I removed a single piece from one end and dangled the string of LED light into it. Once I put the string in I just reinstalled the piece and it pinched the wire enough to hold it in place. The battery pack of the light have a small hook on it that I used to hang it from the ceiling and it holds it up great. The lights have multiple functions that have great effects.

I attached a couple pics of spheres that I've made with the same process and shapes, but linking them together differently to create a different shape. Have fun with this. If you make one please post pics for everyone to see. I'd love to see the different colors or patterns that people come up with.

Step 9: Another Version

I found some tissue paper at Michael's that has the colors of the rainbow in stripes and thought I would try using this also. To add an extra challenge I wanted to see if I could get all the stripes lined up with each other once the lamp was finished. I laid the paper in angles when laminating them so they would get cut as needed. You can see in the fourth picture how they are lined up and ready to assemble. Once put together and lit up the lines are pretty close to running with each other. It really shows when it's lit up. If you make one please post pictures or share your ideas. Thanks!

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    14 Discussions

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    obi1adobe

    6 days ago

    there is a store in st augustine florida called "happy pappy's glowing balls". they sell all sorts of light "fixtures" made from this exact shape. they have the shapes die cut out of lexan in various colors and 4 or 5 ranges in size. they had a column version like this instructable but it was from floor to ceiling. penguins, spheres, clown fish, jelly fish, all kinds of shapes and characters. once you decide what you want, they put it together while you watch. we bought a large sphere and had it shipped home. took them less than 5 minutes to assemble. they do not have a web site but you can find them on facebook. i have made the pattern in illustrator and can supply it as eps, svg, dxf, whatever.

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    RohynnGobi1adobe

    Reply 6 days ago

    Maybe I should set up a store too!! Since I made this I've seen several stores that sell versions but it's pretty satisfying making it from scratch, plus you can customize it in infinite ways.

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    bigchuckles1966

    6 days ago

    Very nice. You got my vote. Wishing you would add the download like for this in SVG or another file type so it can be used for the Silhouette Cameo 3 cutters. Thanks again for the Instructable very nicely done.

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    RohynnGbigchuckles1966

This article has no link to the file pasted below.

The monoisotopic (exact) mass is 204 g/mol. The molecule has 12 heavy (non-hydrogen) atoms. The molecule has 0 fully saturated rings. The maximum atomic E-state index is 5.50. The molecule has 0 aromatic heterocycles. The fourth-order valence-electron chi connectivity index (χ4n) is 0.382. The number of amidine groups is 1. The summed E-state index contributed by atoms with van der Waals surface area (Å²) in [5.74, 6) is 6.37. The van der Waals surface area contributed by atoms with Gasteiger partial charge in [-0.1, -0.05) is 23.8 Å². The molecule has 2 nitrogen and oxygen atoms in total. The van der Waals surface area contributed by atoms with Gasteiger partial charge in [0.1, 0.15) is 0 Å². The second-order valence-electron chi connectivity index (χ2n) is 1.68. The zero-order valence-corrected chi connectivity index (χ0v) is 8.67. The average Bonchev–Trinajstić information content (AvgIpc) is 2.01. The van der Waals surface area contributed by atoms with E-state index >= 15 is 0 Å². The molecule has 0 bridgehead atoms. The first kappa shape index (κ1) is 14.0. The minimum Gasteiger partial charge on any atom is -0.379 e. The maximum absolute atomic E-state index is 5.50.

Reply 6 days ago

    Thanks. My software won't convert to .svg so that's why I included the JPG above. I know that most software will import a JPG and convert it for your needs. I'm not familiar with the software for the Silhouette machines.

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    RohynnGthesnowtheriver

    Answer 6 days ago

    The first version of this pattern that I know of was designed by someone in the early 70s. The company is IQ Lights.

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    thesnowtheriverRohynnG

    Reply 6 days ago

    aha! mystery solved. thank you. and thank you for your instrructable, it's awesome.

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    jcooperrider1

    Tip 6 days ago

    Neat! What about using frosted, colored, plastic report covers (from Office Depot for example)? The color would be more uniform and you wouldn't get that mottled look from the tissue paper. Or theatre spotlight gels (from Rosco) but you'd need a diffusing layer like frosted mylar for that.

    2 replies
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    RohynnGjcooperrider1

    Reply 6 days ago

    I thought about the report covers, but the first time I tried this I used a patterned tissue paper so covers wasn't an option. The mottled look is accentuated in the pictures. In person it looks much warmer and softer. The photos also exaggerate the brightness of the LED lights inside adding to the uneven look. I'm starting one now with striped tissue paper and will post pictures once finished.

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    jcooperrider1RohynnG

    Reply 6 days ago

    Yeah, sometimes photos have a tendency of not showing items at their most flattering. You might also consider origami paper. It's a little thicker than tissue paper so light transmission may become more subdued, and the colors would be very vibrant in the lamp's UNLIT state. Not too sure if the color would maintain while being backlit, though.

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    RohynnGMimikry

    Reply 13 days ago

    Thank you. I appreciate the comment.

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    WeTeachThemSTEM

    16 days ago

    Thanks for sharing this colorful lamp project! I love your idea for a classroom volume sensor light. :)

    1 reply